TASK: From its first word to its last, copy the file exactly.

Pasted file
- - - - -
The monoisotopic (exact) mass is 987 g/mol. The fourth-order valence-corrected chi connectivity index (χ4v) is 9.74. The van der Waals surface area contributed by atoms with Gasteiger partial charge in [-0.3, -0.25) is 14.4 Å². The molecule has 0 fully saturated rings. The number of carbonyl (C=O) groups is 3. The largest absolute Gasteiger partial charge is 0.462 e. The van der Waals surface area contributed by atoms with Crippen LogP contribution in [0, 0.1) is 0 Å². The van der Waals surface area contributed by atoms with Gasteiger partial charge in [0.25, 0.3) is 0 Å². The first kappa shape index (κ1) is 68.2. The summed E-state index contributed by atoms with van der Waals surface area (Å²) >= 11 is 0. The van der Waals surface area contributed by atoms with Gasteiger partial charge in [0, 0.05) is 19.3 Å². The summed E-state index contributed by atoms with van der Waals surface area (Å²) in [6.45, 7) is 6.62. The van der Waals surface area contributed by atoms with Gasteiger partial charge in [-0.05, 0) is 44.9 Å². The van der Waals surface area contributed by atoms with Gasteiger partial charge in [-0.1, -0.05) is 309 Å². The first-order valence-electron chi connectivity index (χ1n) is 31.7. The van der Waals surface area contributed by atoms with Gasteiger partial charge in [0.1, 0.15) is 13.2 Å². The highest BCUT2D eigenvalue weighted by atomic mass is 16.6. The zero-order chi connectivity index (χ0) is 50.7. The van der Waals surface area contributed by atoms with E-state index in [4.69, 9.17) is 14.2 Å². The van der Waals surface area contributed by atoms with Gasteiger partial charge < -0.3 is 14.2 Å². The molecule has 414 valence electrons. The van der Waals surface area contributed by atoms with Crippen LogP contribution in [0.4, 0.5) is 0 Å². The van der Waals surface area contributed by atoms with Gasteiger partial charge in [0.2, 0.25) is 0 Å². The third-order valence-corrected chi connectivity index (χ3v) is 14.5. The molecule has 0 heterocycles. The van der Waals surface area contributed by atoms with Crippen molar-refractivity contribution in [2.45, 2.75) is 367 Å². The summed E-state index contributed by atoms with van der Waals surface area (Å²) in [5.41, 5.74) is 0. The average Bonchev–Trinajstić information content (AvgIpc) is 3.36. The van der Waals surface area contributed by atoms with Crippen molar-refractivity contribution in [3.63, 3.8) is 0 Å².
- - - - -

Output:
The monoisotopic (exact) mass is 987 g/mol. The fourth-order valence-corrected chi connectivity index (χ4v) is 9.74. The van der Waals surface area contributed by atoms with Gasteiger partial charge in [-0.3, -0.25) is 14.4 Å². The molecule has 0 fully saturated rings. The number of carbonyl (C=O) groups is 3. The largest absolute Gasteiger partial charge is 0.462 e. The van der Waals surface area contributed by atoms with Crippen LogP contribution in [0, 0.1) is 0 Å². The van der Waals surface area contributed by atoms with Gasteiger partial charge in [0.25, 0.3) is 0 Å². The first kappa shape index (κ1) is 68.2. The summed E-state index contributed by atoms with van der Waals surface area (Å²) >= 11 is 0. The van der Waals surface area contributed by atoms with Gasteiger partial charge in [0, 0.05) is 19.3 Å². The summed E-state index contributed by atoms with van der Waals surface area (Å²) in [6.45, 7) is 6.62. The van der Waals surface area contributed by atoms with Gasteiger partial charge in [-0.05, 0) is 44.9 Å². The van der Waals surface area contributed by atoms with Gasteiger partial charge in [-0.1, -0.05) is 309 Å². The first-order valence-electron chi connectivity index (χ1n) is 31.7. The van der Waals surface area contributed by atoms with Gasteiger partial charge in [0.1, 0.15) is 13.2 Å². The highest BCUT2D eigenvalue weighted by atomic mass is 16.6. The zero-order chi connectivity index (χ0) is 50.7. The van der Waals surface area contributed by atoms with E-state index in [4.69, 9.17) is 14.2 Å². The van der Waals surface area contributed by atoms with Gasteiger partial charge < -0.3 is 14.2 Å². The molecule has 414 valence electrons. The van der Waals surface area contributed by atoms with Crippen LogP contribution in [0.4, 0.5) is 0 Å². The van der Waals surface area contributed by atoms with Gasteiger partial charge in [0.2, 0.25) is 0 Å². The third-order valence-corrected chi connectivity index (χ3v) is 14.5. The molecule has 0 heterocycles. The van der Waals surface area contributed by atoms with Crippen molar-refractivity contribution in [2.45, 2.75) is 367 Å². The summed E-state index contributed by atoms with van der Waals surface area (Å²) in [5.41, 5.74) is 0. The average Bonchev–Trinajstić information content (AvgIpc) is 3.36. The van der Waals surface area contributed by atoms with Crippen molar-refractivity contribution in [3.63, 3.8) is 0 Å².